So you've got to keep yourself hip deep in projects--or at least I do. I mean, I'm a teacher; that's my day job. But I like to keep thinking ahead of the next major undertaking, so that when what's set out before me, writing-wise, is finally getting a wrap, I'm not going to be out of a job.
I've been reading Proverbs with my early morning writing class this year--a last minute choice, really--and have half-fallen in love with the book, thinking that, if I had more time, it would be good for me to take on some of the little gems that sparkle though the pages. Like this, from chapter four: Solomon says to avoid the wicked (surprise, surprise) for "they cannot sleep till they do evil; they are robbed of slumber till they make someone fall." Really? Is sin is a kind of compulsion? For the sinner in me too? Maybe so. Let me think about that awhile.
That kind of thing.
Now, years ago--almost 20, I think--I wrote a book of meditations on Proverbs, a little devotional for budding adolescents somewhere around the 8th grade level. I remember the title, catchy--Take it from a Wise Guy. I didn't write the title--that I remember too.
So I'm thinking maybe it's time for me to work on another little book of meditations. They're good for the soul, certainly better therapy than writing novels, a job I'd actually prefer, but a job that inevitably drags me through muck.
Proverbs, I'm thinking. Interesting. Maybe I ought to check out that old book of mine.
I can't find it. Anywhere. Not even in the cache of books I keep upstairs for my son. Not in my shelves, not in his. Nowhere. I don't have a single copy of a book I wrote myself.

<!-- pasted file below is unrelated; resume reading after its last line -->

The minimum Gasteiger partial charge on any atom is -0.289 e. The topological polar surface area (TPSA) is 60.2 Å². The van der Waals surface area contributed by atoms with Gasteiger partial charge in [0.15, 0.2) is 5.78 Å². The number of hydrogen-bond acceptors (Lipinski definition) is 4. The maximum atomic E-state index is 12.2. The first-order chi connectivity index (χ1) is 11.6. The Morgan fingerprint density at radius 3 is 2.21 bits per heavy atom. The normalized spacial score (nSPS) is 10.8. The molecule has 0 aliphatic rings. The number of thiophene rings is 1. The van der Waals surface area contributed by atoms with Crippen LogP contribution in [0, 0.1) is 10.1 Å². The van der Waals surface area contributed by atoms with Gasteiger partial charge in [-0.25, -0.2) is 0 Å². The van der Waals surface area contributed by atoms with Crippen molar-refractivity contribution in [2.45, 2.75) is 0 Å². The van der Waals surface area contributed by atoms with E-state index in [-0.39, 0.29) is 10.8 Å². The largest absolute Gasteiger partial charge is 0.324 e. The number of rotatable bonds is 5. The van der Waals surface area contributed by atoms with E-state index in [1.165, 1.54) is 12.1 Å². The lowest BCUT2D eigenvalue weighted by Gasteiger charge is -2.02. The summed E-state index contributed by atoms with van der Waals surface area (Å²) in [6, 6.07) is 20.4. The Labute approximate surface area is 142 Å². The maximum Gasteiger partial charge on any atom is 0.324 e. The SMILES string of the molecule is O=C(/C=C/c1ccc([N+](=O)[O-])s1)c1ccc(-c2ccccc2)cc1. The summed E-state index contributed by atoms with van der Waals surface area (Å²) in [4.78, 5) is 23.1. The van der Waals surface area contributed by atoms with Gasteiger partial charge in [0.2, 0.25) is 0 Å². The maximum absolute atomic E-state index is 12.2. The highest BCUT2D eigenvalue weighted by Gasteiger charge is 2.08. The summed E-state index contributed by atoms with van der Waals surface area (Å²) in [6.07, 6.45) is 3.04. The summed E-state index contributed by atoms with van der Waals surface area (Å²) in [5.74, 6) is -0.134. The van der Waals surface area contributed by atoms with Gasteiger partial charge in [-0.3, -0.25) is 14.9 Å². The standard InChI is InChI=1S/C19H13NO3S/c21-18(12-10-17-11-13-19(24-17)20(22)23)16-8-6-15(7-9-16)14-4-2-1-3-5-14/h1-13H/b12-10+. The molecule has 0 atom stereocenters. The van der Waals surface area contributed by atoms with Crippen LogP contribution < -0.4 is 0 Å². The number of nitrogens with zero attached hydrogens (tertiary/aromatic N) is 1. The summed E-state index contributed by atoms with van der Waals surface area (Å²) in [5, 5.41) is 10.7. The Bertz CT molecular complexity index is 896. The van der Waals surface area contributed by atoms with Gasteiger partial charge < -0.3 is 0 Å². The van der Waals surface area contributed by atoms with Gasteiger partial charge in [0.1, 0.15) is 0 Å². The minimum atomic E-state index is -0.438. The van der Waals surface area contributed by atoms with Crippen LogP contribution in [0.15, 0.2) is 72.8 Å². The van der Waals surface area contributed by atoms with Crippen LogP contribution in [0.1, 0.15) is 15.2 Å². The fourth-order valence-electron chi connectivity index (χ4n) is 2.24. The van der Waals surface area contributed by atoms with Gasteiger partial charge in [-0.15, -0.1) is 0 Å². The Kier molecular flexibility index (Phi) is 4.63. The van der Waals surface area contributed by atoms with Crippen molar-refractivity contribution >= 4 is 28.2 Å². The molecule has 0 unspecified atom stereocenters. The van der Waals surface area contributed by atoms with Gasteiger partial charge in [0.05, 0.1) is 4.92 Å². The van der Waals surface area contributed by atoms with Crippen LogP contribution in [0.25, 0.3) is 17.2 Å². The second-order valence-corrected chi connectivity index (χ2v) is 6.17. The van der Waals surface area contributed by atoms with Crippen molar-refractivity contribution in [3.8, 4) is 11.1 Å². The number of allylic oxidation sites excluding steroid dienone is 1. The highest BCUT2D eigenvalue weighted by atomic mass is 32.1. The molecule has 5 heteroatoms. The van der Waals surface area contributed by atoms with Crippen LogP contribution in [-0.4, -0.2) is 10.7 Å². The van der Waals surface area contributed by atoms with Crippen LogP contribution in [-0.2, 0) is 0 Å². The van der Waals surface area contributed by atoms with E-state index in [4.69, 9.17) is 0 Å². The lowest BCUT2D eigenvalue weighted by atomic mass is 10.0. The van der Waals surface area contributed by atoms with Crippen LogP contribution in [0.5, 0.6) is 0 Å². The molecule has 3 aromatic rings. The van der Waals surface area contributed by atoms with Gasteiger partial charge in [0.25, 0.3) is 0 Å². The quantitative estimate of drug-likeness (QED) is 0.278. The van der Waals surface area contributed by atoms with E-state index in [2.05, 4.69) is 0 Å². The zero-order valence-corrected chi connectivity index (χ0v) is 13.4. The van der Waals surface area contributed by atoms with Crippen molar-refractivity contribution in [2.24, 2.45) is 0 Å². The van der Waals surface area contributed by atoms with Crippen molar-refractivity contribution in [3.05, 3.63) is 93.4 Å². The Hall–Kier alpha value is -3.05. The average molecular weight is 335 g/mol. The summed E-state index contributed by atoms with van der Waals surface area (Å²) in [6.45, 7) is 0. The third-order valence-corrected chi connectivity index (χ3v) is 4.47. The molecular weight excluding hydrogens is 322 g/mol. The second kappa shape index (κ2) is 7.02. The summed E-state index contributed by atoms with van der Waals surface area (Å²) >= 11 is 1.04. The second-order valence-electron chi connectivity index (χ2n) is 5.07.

Thank goodness for Amazon. I go on-line and find a couple, order the cheapest one, used. It costs me a couple of pennies maybe, and $4 for postage, and the note says it's a library copy, which means it got tossed from the shelves when it didn't get read. Sad. But, hey, at least I can still get one.
It arrived yesterday, a library copy all right that got yanked so efficiently that (surprise, surprise) it somehow meandered back, serendipitously, into the very hands of the guy that wrote it.
A church library. I'm not kidding, and I'm certainly not mad; good folks, after all, have to clean house, librarians included. Oddly enough, the church that tossed the book just happens to be one of my favorites, out in the middle of South Dakota, a place I've been often, in heart of Great Plains country I love.
Honestly, I'm not mad. I'm laughing. I swear, I'm laughing when I see the stamp of that little church out on the plains, a place where I've got good friends. I'm giggling because some fastidious librarian, doing her best, could never ever have guessed or even imagined that a little book of meditations for kids, a book that didn't get read, if tossed, dutifully, could ever possibly end up back in the hands of the guy who wrote it, stamped as it is with the tell-tail permanence of her library's own imprimatur.
I'm not the first to say it, but if the Lord almighty doesn't have a sense of humor, then, as Shakespeare says, I've never once written a word.
Take it from a wise guy.